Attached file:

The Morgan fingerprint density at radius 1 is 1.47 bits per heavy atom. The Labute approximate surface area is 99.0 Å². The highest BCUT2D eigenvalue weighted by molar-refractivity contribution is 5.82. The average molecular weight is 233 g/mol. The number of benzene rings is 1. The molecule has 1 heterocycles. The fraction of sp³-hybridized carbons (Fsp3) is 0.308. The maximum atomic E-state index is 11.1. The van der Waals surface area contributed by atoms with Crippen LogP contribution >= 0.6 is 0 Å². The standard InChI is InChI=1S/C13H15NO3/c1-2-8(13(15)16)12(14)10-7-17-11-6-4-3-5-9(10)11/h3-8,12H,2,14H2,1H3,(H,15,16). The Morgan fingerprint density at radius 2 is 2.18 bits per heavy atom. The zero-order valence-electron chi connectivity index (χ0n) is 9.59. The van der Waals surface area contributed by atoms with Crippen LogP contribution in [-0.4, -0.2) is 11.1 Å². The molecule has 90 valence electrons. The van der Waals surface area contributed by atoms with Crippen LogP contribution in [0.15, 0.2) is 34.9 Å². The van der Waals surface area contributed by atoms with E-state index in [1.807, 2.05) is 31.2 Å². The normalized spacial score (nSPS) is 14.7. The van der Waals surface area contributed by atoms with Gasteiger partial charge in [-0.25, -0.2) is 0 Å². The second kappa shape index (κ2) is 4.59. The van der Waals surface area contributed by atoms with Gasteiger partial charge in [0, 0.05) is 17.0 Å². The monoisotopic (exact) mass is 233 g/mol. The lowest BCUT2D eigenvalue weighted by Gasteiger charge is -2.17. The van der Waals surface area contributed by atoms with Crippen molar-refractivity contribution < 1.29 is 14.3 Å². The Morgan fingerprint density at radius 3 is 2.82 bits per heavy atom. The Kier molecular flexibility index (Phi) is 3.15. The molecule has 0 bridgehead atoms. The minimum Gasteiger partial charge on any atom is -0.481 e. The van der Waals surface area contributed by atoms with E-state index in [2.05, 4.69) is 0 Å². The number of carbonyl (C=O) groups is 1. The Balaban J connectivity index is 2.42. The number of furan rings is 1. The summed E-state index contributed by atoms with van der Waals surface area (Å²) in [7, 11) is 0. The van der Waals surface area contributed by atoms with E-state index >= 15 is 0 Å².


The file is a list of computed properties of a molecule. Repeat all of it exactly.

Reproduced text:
The Morgan fingerprint density at radius 1 is 1.47 bits per heavy atom. The Labute approximate surface area is 99.0 Å². The highest BCUT2D eigenvalue weighted by molar-refractivity contribution is 5.82. The average molecular weight is 233 g/mol. The number of benzene rings is 1. The molecule has 1 heterocycles. The fraction of sp³-hybridized carbons (Fsp3) is 0.308. The maximum atomic E-state index is 11.1. The van der Waals surface area contributed by atoms with Crippen LogP contribution >= 0.6 is 0 Å². The standard InChI is InChI=1S/C13H15NO3/c1-2-8(13(15)16)12(14)10-7-17-11-6-4-3-5-9(10)11/h3-8,12H,2,14H2,1H3,(H,15,16). The Morgan fingerprint density at radius 2 is 2.18 bits per heavy atom. The zero-order valence-electron chi connectivity index (χ0n) is 9.59. The van der Waals surface area contributed by atoms with Crippen LogP contribution in [-0.4, -0.2) is 11.1 Å². The molecule has 90 valence electrons. The van der Waals surface area contributed by atoms with Crippen LogP contribution in [0.15, 0.2) is 34.9 Å². The van der Waals surface area contributed by atoms with E-state index in [1.807, 2.05) is 31.2 Å². The normalized spacial score (nSPS) is 14.7. The van der Waals surface area contributed by atoms with Gasteiger partial charge in [-0.25, -0.2) is 0 Å². The second kappa shape index (κ2) is 4.59. The van der Waals surface area contributed by atoms with Gasteiger partial charge in [0, 0.05) is 17.0 Å². The monoisotopic (exact) mass is 233 g/mol. The lowest BCUT2D eigenvalue weighted by Gasteiger charge is -2.17. The van der Waals surface area contributed by atoms with Crippen molar-refractivity contribution < 1.29 is 14.3 Å². The Morgan fingerprint density at radius 3 is 2.82 bits per heavy atom. The Kier molecular flexibility index (Phi) is 3.15. The molecule has 0 bridgehead atoms. The minimum Gasteiger partial charge on any atom is -0.481 e. The van der Waals surface area contributed by atoms with E-state index in [2.05, 4.69) is 0 Å². The number of carbonyl (C=O) groups is 1. The Balaban J connectivity index is 2.42. The number of furan rings is 1. The summed E-state index contributed by atoms with van der Waals surface area (Å²) in [7, 11) is 0. The van der Waals surface area contributed by atoms with E-state index >= 15 is 0 Å².